Me, personally? I’m crabby too. I’m stir crazy and just wishing I could get to the day job on a road that isn’t coated with two inches of ice. I’m tired of shivering. I’m tired of hearing, “cold enough for you?” I’m tired of listening to people who are tired of this winter.
There. I’m ashamed of this rant but I got it out of my system. I’ve had enough of this winter. I would like some temperatures above 25 degrees F. I would love the wind to die down to about 5 mph. March is my least favorite month of the year, but I hope this year it brings a little bit of warmth. Minnesota can surely use it.
Current temperature: 8 degrees F. Wind: 34 mph. Windchill factor: -35 degrees F.
You know my friend Ruthie? The girl half of the couple with whom Husby and I go out on Dive Nights? She holds a tradition of giving me chocolates for a Christmas gift. This year she gave me a very impressive-sized box of truffles.
Ruthie knows I love sweets. What she might not know is that I’m still working on that box of truffles. Oh, they’re almost gone, but I’ve been savoring them for nearly two months.
When I retire for the evening I usually like to read for a little bit. I’m still working on the Harry Potter series; I’ve finally reached the last one, The Deathly Hallows. The other night Husby and I were laying in bed reading our separate books. I surprised him by saying, “chocolate?” and offered him one of the Christmas truffles Ruthie gave me. You see, reading chocolates are darn near the best chocolates you can eat.
Husby was gracious and only ate one of the truffles I offered him, but I could tell he wanted to make chocolate a regular part of his bedtime reading.
Thank you, Ruthie, for a winter of indulgent nights with creamy chocolate. Thank you, JK Rowling, for whisking me away on the Hogwarts Express.
Winter evenings with a good book and some good chocolate…what could be better than that?
You know how much I complain about the day job? How it takes up too much of my time and how much I wish my retirement would occur next week rather than twenty-one months from now? How the clientele gives me a bad feeling about our society in general and how the pissiness of the people I work with just drags me down?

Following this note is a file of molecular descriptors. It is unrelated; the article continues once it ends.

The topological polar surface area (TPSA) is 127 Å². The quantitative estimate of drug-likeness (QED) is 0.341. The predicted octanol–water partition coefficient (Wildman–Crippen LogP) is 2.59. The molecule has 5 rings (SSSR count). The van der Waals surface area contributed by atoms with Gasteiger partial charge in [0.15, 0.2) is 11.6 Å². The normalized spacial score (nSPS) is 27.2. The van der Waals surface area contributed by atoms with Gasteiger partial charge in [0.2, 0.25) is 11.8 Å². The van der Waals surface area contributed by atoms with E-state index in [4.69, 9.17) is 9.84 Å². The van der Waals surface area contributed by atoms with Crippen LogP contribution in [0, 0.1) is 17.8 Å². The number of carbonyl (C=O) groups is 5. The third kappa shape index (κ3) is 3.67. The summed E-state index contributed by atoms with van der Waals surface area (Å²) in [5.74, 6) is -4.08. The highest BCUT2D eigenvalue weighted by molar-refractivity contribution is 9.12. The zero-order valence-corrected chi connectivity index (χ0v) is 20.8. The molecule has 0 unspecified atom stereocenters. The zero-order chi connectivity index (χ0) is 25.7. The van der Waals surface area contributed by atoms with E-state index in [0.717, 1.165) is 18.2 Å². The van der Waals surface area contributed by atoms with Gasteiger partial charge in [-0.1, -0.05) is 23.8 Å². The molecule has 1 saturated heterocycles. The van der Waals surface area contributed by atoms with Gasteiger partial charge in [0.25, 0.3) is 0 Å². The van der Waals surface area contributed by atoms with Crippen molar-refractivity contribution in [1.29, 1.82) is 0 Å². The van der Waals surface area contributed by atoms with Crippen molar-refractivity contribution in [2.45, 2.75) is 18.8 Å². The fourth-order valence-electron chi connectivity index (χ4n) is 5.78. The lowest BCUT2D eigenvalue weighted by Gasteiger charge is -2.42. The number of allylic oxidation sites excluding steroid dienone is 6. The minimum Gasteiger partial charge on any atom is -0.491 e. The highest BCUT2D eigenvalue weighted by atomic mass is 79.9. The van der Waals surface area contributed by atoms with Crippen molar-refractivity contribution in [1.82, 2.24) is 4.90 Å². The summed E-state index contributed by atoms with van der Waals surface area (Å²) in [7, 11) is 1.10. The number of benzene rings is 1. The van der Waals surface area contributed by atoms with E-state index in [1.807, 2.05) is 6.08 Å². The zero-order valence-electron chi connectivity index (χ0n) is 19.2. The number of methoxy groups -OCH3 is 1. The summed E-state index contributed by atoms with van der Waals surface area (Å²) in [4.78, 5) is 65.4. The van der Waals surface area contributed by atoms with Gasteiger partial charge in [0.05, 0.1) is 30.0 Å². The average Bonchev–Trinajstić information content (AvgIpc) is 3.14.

You might feel the same way about your day job too. Sometimes it’s just a necessary evil we have to endure to be responsible adults. We have to pay bills, after all.
For those of us who are working strictly for a paycheck there has to be some kind of respite. Something to take us away from what pushes us into a circle of hell that affects the way we think and relate to our skewed vision of the world.
OK, I’m being a little dramatic. My point is, if we’re not completely happy, or at least content in our jobs, we have to find a way to escape, physically and mentally. That’s when I put on my walking shoes and hit the skyways of St. Paul.
Today you get to see a little of what I see when I go off in search of endorphins in the middle of my day.
It’s all about finding beauty and serenity wherever you can. It’s all about finding an inner life and living it for a few minutes here and there throughout the mundane work day. It’s all about making the best of a bad situation until you can go home and live a life you want to live twenty-four hours a day instead of six.
Do you love your job? If not, do you escape somehow throughout the day?
Picture this: a young woman in her early twenties decked out in leather pants and thigh-high boots and only a camisole covering her upper body. Her long hair is brushed away from one side of her face and held fast with a sparkly barrette. The other side of her face is partly covered by the long mane of intentionally chaotic hair. She’s heading into a popular danceteria in Minneapolis to watch one of her favorite bands play live. The Suburbs. The dance floor will be packed with hot, sweaty bodies, hers included, slam dancing to Baby Heartbeat and Music for the Boys.
That young woman was me. Those were days that will remain in my mind as some of the most fun days of my life. But things are different now. I’m older, and slam dancing is not only unfashionable, but also dangerous for someone who may or may not have the brittle bones of a woman in her fifties. However, being a woman in my fifties doesn’t keep me from loving the music of my youth. I wear jeans and a sweater instead of leather pants and thigh-high boots. I have a neat little bob hairdo instead of a longer, wilder mane. But in my head and heart I’m still that slam-dancing girl. I remember what it was like to walk into the dark, smoky venue that was First Avenue. I remember the adrenaline and the thumping bass that became one with my own heartbeat.
I got home early from work today and headed straight for Craftland. While listening to the music I slam-danced to thirty plus years ago to I deplasticized and flattened 144 bottle caps for future drink charms and magnets.
Doing a different thing to the same music. Recalling old times while living my present life. All is good.
Remember yourself this weekend.